Murray's passes the exacting "brisket test" and steers the barbecue-driven to Cooper, Texas.Though he’s made a name in Northeast Texas as one of the best barbecue pit masters around, Rick Murray came to running a Delta County ‘cue business the long way.
“I used to install dairy equipment. I worked five counties and three states,” says Murray. “When I was out working, I would stop and eat at all the little roadside barbecue places. That’s how I figured out that the best barbecue was the pure wood-smoked kind.”
Inspired by what he’d found, Murray built his first pit and used it to cook up meat for his family’s annual Independence Day bashes in the ’80.
“People really liked the meat and I liked making it. Finally, I decided to quit installing the dairy equipment. I had a building, so in late ’86 I got started with the new business.”
When his joint opened outside of tiny Cooper, Texas, word spread quickly that it was a good place to eat. I know this because a family friend tipped my parents off to Murray’s remarkable, melt-in-your-mouth brisket early on. I went off to college in ’89, and my parents used to bring me a pound or so. I prized those paper-wrapped slices of brisket more highly than anything (even the rolls of quarters Mom brought for my laundry). It was a taste of home. The meat was so good, in fact, that I’ve spent over twenty years in search of something comparable. If such a thing is out there, I haven’t found it yet.
Having reviewed a new Texas barbecue book recently that stopped short of exploring the more off-beat, back roads ‘cue that I grew up on, I’d been wondering if Murray’s meat was as good as I remember. So a few weeks back on a rare trip to my hometown of Paris, I stopped in on Murray at a little after eleven A.M. on a Tuesday. From my spot near the front entrance I spied a dog walking around a large pit stored in a shed off the side.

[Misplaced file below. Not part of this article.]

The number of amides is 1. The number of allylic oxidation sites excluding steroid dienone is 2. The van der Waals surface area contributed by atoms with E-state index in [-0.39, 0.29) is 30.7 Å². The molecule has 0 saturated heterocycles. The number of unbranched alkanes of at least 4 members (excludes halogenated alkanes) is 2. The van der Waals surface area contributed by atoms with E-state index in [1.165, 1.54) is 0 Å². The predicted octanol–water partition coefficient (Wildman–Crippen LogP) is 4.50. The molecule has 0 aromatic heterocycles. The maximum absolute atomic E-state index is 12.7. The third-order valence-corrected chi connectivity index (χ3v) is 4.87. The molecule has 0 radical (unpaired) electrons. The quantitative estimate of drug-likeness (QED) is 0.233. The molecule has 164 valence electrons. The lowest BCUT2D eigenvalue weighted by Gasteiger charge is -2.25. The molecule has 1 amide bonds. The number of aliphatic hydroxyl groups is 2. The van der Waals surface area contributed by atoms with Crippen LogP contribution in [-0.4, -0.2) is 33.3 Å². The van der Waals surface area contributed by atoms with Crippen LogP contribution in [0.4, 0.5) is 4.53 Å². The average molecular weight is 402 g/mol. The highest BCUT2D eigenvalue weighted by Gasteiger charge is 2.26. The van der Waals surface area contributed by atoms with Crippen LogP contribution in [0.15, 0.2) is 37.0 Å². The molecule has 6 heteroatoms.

Inside the metal building, Murray’s place was already starting to fill up with folksy, hard-working fellas joking around. I ordered half a pound of brisket to sample in the car (a.k.a. “the brisket litmus”) before deciding if there was a story to be told. I paid cash (credit cards aren’t welcome) and made my way back to the parking lot to have a taste.Having explored almost all of the iconic Texas barbecue joints over the years, I can tell you that none of them holds a candle to what you can still find in Murray’s vibrant red-and-white metal joint on the side of Highway 19 near Cooper. From the first bite, my mouth filled with a satisfying smoky taste. The meat was tender, ever so slightly moist. Perfect. The thin sauce was good but superfluous. Though there are the traditional sides on offer, Murray’s brisket is best enjoyed alone. For this reason his ‘cue is more akin in my mind to the Central Texas barbecue tradition, where a meal often consists of just meat and bread. That said, Murray uses hickory wood, which is typical of East Texas and Southern pit masters. In short, Murray’s brisket is a bridge between two regional ‘cue traditions and thus remains in a class by itself.
Having finished my snack out on the gravel, I headed back inside to ask the burly pitmaster if he’d agree to be interviewed. The place is tiny, so I had an audience of a few customers during our encounter. Thankfully, Murray quickly and cheerfully agreed to chat via telephone. He also volunteered to step out from the counter so that I could snap photos of him. This prompted a helpful good ol’ boy from a booth to shout, “You can find a picture of him down at the post office, you know. Just look for one of those ‘Most Wanted’ posters.”
If Murray’s wanted for anything these days, however, it’s his ‘cue.“The barbecue business is big and our catering is really good,” said Murray when we talked again long-distance. “I’m only open five days a week, and we close around five or six in the evening. I couldn’t do that if people weren’t coming out here regularly. There’s no Wal-Mart out here [to draw traffic], but people that know me will be in here. So, yeah, I guess I’m a destination type place. On Canton weekend we get a lot of traffic, especially folks from Oklahoma. And then there’s the commuters from Paris to Sulphur Springs.”
Murray also counts among his loyal customers “rock haulers, construction guys. The gas pipeline companies have been real good to us. But it’s not just guys. We get a lot of gals, too.”
These days Murray has two big pits that hold 300 to 400 pounds of brisket, hot links, turkey and ham. (I’ll go ahead and confess to never making it past the brisket myself. See, for me, if the brisket litmus goes right, I don’t want to eat anything but the beef.)
“I designed those pits myself, and everything’s one hundred percent wood fired. That just gives me the most control,” he said. “Typically I’m making ten to fifteen briskets a day, but you know I’m committed to the product. I’m pretty picky. I ain’t gonna put it out if it’s not good. What’s the point?”
Murray believes it’s his commitment to quality that’s made his ‘cue place a local favorite for over two decades. “Hey, I’ve got the oldest food business in Delta County. That Dairy Queen has had two owners since I opened. That’s something, right?”
You bet, Murray. Keep on cookin’.